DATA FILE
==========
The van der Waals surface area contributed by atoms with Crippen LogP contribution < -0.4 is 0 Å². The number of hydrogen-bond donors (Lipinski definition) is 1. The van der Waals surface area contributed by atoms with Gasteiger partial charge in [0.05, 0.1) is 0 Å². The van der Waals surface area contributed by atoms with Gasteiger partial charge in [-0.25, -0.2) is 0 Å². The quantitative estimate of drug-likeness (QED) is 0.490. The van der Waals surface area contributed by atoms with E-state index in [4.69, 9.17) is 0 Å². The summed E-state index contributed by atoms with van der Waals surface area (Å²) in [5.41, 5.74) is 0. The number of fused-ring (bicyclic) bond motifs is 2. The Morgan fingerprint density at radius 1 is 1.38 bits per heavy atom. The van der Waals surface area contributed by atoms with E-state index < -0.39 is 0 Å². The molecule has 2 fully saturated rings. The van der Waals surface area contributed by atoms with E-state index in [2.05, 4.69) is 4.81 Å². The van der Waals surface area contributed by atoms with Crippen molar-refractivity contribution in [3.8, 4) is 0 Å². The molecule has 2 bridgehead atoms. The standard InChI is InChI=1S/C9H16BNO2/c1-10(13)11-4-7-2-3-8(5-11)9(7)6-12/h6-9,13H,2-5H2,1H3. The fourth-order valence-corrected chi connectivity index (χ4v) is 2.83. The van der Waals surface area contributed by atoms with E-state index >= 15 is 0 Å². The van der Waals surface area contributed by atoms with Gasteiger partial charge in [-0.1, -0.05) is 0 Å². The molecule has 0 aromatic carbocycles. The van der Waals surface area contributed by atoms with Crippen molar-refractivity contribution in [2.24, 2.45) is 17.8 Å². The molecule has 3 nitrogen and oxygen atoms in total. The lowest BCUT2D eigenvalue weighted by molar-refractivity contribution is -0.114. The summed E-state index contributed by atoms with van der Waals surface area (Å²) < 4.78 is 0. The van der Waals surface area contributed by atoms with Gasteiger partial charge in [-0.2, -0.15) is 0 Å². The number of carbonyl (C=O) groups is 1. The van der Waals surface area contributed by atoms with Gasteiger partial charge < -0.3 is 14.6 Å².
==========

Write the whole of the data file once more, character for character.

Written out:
The van der Waals surface area contributed by atoms with Crippen LogP contribution < -0.4 is 0 Å². The number of hydrogen-bond donors (Lipinski definition) is 1. The van der Waals surface area contributed by atoms with Gasteiger partial charge in [0.05, 0.1) is 0 Å². The van der Waals surface area contributed by atoms with Gasteiger partial charge in [-0.25, -0.2) is 0 Å². The quantitative estimate of drug-likeness (QED) is 0.490. The van der Waals surface area contributed by atoms with E-state index in [4.69, 9.17) is 0 Å². The summed E-state index contributed by atoms with van der Waals surface area (Å²) in [5.41, 5.74) is 0. The number of fused-ring (bicyclic) bond motifs is 2. The Morgan fingerprint density at radius 1 is 1.38 bits per heavy atom. The van der Waals surface area contributed by atoms with E-state index < -0.39 is 0 Å². The molecule has 2 fully saturated rings. The van der Waals surface area contributed by atoms with E-state index in [2.05, 4.69) is 4.81 Å². The van der Waals surface area contributed by atoms with Crippen molar-refractivity contribution in [3.8, 4) is 0 Å². The molecule has 2 bridgehead atoms. The standard InChI is InChI=1S/C9H16BNO2/c1-10(13)11-4-7-2-3-8(5-11)9(7)6-12/h6-9,13H,2-5H2,1H3. The fourth-order valence-corrected chi connectivity index (χ4v) is 2.83. The van der Waals surface area contributed by atoms with E-state index >= 15 is 0 Å². The van der Waals surface area contributed by atoms with Gasteiger partial charge in [-0.1, -0.05) is 0 Å². The molecule has 0 aromatic carbocycles. The van der Waals surface area contributed by atoms with Crippen molar-refractivity contribution in [2.24, 2.45) is 17.8 Å². The molecule has 3 nitrogen and oxygen atoms in total. The lowest BCUT2D eigenvalue weighted by molar-refractivity contribution is -0.114. The summed E-state index contributed by atoms with van der Waals surface area (Å²) < 4.78 is 0. The van der Waals surface area contributed by atoms with Gasteiger partial charge in [-0.2, -0.15) is 0 Å². The number of carbonyl (C=O) groups is 1. The van der Waals surface area contributed by atoms with Gasteiger partial charge < -0.3 is 14.6 Å².